Alzheimer’s disease, a neurodegenerative disorder characterized by disruptive memory loss, affects more than 5 million Americans over age 65, and that number is only projected to rise in the absence of a cure, according to the Alzheimer’s Association. But to offer support for managing this devastating disease and other types of dementia, the Long Island Alzheimer’s Foundation (LIAF), in Long Island, New York, offers individualized, stage-based programs that help stimulate cognition and encourage socialization in patients, while offering support for their loved ones.

A different approach

“LIAF is different from other organizations because we are providing hands-on programs and services to those individuals that are diagnosed and their families, from the early stages to the later stages of the disease,” says Tori Cohen, executive director of LIAF and a licensed social worker, who explains that other organizations in this field often focus only on research and education.

“These programs are effective because we are able to help choose the right path or individualized plan for each individual and their family.”

For the past 29 years and counting, LIAF has offered an array of programs to patients both at their homes and in their Westbury, New York facility, Cohen says. In a program titled Whimsical Wednesdays, patients and their caregivers can enjoy lunch, conversation, music and dancing. It’s all to help improve the quality of life for people with dementia, of which Alzheimer’s is the most common form. Furthermore, LIAF offers brain fitness workshops each month that are open to people who have not yet been diagnosed with dementia.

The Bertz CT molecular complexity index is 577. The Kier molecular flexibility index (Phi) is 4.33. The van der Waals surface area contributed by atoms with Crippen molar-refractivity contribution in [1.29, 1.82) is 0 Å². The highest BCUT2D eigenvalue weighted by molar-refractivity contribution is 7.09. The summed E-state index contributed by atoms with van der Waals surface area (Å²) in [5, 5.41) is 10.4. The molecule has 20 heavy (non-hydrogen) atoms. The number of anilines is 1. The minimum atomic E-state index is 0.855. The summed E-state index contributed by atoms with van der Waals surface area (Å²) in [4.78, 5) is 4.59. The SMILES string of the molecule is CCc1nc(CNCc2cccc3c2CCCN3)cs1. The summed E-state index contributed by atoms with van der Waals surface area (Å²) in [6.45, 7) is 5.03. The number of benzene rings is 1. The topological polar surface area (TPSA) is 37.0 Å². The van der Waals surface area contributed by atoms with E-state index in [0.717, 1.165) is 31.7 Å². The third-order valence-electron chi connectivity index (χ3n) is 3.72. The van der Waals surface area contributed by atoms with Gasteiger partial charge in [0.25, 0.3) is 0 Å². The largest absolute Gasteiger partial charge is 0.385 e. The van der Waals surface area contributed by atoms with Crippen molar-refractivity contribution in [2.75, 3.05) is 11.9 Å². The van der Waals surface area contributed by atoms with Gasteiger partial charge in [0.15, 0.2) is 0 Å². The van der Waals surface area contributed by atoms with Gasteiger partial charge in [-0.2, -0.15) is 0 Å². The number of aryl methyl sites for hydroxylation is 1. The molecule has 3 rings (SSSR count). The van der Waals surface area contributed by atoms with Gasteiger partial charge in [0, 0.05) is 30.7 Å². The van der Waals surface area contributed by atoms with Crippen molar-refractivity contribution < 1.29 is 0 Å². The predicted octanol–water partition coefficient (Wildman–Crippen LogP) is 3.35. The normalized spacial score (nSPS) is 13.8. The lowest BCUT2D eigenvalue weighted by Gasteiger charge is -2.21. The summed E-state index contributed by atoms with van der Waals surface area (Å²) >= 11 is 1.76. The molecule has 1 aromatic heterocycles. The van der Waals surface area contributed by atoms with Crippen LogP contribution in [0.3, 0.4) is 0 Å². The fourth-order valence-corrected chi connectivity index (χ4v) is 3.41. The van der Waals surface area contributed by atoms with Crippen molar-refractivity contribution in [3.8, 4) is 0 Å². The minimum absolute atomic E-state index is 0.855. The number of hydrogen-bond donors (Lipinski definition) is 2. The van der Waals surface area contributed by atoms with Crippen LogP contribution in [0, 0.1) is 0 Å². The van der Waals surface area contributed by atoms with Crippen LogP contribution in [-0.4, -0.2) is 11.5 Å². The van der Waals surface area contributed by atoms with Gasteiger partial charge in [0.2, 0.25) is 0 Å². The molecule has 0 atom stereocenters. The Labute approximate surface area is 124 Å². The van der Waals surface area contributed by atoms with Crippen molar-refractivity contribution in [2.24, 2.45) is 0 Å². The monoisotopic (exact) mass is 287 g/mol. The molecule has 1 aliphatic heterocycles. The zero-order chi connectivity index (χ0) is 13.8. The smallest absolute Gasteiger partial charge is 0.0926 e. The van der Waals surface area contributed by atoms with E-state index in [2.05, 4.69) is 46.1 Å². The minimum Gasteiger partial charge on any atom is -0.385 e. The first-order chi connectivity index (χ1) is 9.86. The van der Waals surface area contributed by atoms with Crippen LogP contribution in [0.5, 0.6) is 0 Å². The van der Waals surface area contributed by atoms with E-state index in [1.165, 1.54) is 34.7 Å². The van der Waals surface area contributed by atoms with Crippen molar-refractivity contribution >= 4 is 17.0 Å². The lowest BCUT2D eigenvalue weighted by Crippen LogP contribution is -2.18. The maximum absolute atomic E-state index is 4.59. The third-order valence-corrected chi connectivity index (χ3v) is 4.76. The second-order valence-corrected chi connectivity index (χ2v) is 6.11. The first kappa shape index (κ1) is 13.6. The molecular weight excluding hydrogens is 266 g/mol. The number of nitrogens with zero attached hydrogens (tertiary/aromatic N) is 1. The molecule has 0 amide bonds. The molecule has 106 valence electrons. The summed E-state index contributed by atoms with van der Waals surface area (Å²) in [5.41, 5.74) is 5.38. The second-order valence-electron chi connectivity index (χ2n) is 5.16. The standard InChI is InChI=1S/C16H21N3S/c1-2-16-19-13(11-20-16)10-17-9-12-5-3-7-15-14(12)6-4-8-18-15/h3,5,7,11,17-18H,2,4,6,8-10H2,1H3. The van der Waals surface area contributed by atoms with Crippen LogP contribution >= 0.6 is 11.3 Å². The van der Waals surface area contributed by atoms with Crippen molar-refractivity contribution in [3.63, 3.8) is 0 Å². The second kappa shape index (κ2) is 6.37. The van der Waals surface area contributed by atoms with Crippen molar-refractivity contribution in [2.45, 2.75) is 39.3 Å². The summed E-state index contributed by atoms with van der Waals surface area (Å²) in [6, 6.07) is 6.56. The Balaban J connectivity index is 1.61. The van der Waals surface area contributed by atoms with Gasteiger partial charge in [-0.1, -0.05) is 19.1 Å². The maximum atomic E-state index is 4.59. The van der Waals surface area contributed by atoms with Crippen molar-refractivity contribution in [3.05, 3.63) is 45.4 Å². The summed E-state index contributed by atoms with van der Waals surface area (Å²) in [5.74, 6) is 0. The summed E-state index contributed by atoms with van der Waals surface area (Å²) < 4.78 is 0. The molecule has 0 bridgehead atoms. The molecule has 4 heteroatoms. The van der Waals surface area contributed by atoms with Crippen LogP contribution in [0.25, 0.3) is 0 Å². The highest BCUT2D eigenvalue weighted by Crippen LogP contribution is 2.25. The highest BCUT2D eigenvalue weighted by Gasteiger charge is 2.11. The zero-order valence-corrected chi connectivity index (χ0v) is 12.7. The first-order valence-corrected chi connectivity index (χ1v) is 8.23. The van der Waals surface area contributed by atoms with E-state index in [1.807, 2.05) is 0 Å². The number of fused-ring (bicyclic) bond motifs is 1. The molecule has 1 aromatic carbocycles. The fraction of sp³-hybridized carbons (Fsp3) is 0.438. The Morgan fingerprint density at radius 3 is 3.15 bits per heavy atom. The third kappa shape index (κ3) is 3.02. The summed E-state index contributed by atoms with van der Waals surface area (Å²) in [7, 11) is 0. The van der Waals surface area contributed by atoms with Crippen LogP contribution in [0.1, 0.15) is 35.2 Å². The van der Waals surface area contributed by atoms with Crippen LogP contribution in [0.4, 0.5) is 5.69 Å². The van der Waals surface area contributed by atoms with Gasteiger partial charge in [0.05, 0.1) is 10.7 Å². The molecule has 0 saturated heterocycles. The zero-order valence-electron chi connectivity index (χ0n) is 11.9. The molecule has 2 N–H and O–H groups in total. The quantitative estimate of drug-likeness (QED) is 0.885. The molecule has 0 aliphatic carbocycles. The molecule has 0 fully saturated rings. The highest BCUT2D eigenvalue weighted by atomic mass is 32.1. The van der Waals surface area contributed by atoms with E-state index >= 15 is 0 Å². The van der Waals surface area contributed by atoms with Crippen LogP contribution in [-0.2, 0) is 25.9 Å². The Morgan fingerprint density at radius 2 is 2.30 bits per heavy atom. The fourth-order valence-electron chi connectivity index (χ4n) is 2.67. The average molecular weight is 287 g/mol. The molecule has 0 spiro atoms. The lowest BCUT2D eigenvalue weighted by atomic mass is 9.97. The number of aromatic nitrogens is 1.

A tailored program

“These programs are effective because we are able to help choose the right path or individualized plan for each individual and their family,” Cohen says. “Certain programs are a better fit than others, but it all has to do with what stage the individual is in.”

One of the biggest underestimations about Alzheimer’s is the toll caregivers of these patients suffer from, experts say. This is why LIAF also offers support groups with social workers for caregivers.

“There is data out that shows that our types of programs do help diagnosed individuals and their families,” Cohen says. “We are giving ongoing support and guidance while they are with us that is invaluable.”

So far, the foundation has served 600 participants, but it hopes to serve 1,000 total this year. Considering there are an estimated 50,000 people on Long Island who have Alzheimer’s, that’s a significant impact in the community.

“The best treatment plan that I can suggest is making sure we are giving the individuals that are diagnosed a ‘life worth living’ after diagnosis,” Cohen says. “Being involved in a program like LIAF, that includes cognitive stimulating activities and socialization, is most important to foster an individual’s independence.